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We are aiming for an incremental return to campus in accordance with guidelines provided by NSW Health and the Australian Government. Until this time, learning activities and assessments will be planned and scheduled for online delivery where possible, and unit-specific details about face-to-face teaching will be provided on Canvas as the opportunities for face-to-face learning become clear.

Unit of study_

CIVL5453: Geotechnical Hazards

Geotechnical hazards include landslides, rock falls and mud flows. They are triggered by soil/rock failure due to natural or human causes. The objective of this Unit of Study is to develop the ability to assess and mitigate the risks associated to such events. Students will learn how to estimate when and where these events are likely to occur, how to define safety zones and how to design effective protection structures. The syllabus is comprised of (i) Landslide Risk Assessment and Management procedures (ii) post-failure and out of equilibrium soil mechanics applied to prediction of rock fall, landslide and mud flow run-out distance and impact force on structures; (iii) design of geotechnical protection structures using Finite Element modelling. Senior geotechnical engineers from major companies will deliver some guest lectures presenting on practical case study involving geotechnical hazards throughout the semester.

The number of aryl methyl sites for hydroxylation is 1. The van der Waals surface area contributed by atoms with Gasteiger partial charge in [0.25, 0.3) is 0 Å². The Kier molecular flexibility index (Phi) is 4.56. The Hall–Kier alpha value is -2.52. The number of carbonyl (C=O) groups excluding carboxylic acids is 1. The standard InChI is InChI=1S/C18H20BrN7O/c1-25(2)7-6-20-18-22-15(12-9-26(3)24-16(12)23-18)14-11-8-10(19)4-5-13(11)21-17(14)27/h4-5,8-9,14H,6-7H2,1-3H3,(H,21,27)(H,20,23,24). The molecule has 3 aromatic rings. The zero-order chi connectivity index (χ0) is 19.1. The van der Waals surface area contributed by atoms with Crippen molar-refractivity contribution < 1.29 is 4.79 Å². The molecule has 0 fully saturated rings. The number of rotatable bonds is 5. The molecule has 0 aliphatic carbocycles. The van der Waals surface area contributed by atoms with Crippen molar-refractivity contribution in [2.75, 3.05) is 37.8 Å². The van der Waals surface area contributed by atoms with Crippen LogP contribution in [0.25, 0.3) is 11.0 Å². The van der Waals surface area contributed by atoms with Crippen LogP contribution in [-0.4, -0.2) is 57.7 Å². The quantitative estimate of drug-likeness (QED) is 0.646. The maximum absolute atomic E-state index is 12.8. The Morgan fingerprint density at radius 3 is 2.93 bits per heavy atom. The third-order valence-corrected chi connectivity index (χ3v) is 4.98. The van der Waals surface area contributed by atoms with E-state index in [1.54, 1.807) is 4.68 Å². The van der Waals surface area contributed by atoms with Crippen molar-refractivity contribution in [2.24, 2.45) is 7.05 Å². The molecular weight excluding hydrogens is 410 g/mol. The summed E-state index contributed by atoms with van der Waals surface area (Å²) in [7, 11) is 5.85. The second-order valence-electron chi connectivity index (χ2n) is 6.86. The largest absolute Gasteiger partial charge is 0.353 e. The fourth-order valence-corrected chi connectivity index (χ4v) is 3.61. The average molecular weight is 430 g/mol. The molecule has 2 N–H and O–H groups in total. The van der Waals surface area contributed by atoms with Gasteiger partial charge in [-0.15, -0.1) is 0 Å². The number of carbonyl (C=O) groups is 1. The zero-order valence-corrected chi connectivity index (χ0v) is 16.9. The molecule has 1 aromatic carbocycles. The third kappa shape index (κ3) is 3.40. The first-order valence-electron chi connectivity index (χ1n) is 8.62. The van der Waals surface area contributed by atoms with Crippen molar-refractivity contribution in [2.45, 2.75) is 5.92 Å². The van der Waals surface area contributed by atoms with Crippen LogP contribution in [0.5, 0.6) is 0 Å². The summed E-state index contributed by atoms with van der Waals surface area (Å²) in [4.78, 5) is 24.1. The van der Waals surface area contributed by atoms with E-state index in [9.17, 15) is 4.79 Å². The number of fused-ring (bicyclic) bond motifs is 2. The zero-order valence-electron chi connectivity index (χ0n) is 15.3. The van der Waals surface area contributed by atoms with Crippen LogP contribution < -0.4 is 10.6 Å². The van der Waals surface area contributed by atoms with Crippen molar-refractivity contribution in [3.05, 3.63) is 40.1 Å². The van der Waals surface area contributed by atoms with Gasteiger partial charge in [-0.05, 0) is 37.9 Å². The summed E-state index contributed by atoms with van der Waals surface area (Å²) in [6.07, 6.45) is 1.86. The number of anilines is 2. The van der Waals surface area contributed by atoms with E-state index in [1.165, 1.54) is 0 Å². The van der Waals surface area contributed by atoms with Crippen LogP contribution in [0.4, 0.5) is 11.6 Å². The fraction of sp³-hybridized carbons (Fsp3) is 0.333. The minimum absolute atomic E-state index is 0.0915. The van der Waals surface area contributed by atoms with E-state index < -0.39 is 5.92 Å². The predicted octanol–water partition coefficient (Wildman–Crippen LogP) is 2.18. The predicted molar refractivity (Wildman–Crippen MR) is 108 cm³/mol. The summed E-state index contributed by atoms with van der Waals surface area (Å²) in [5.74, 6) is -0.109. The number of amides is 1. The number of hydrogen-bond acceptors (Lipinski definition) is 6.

Details

Academic unit Civil Engineering
Unit code CIVL5453
Unit name Geotechnical Hazards
Session, year
? 
Semester 2, 2020
Attendance mode Normal day
Location Camperdown/Darlington, Sydney
Credit points 6

Enrolment rules

Prohibitions
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None
Prerequisites
? 
None
Corequisites
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None
Assumed knowledge
? 

(CIVL2410 AND CIVL3411) OR (CIVL9410 AND CIVL9411). Students are assumed to have a good knowledge of fundamental soil mechanics, which is covered in the courses of soil mechanics (settlement, water flow, soil strength) and foundation engineering (soil models, stability analyses; slope stability; retaining walls; foundation capacity).

Available to study abroad and exchange students

Yes

Teaching staff and contact details

Coordinator Pierre Rognon, pierre.rognon@sydney.edu.au
Type Description Weight Due Length
Final exam (Take-home extended release) Type E final exam Final presentation
Presentation
50% Formal exam period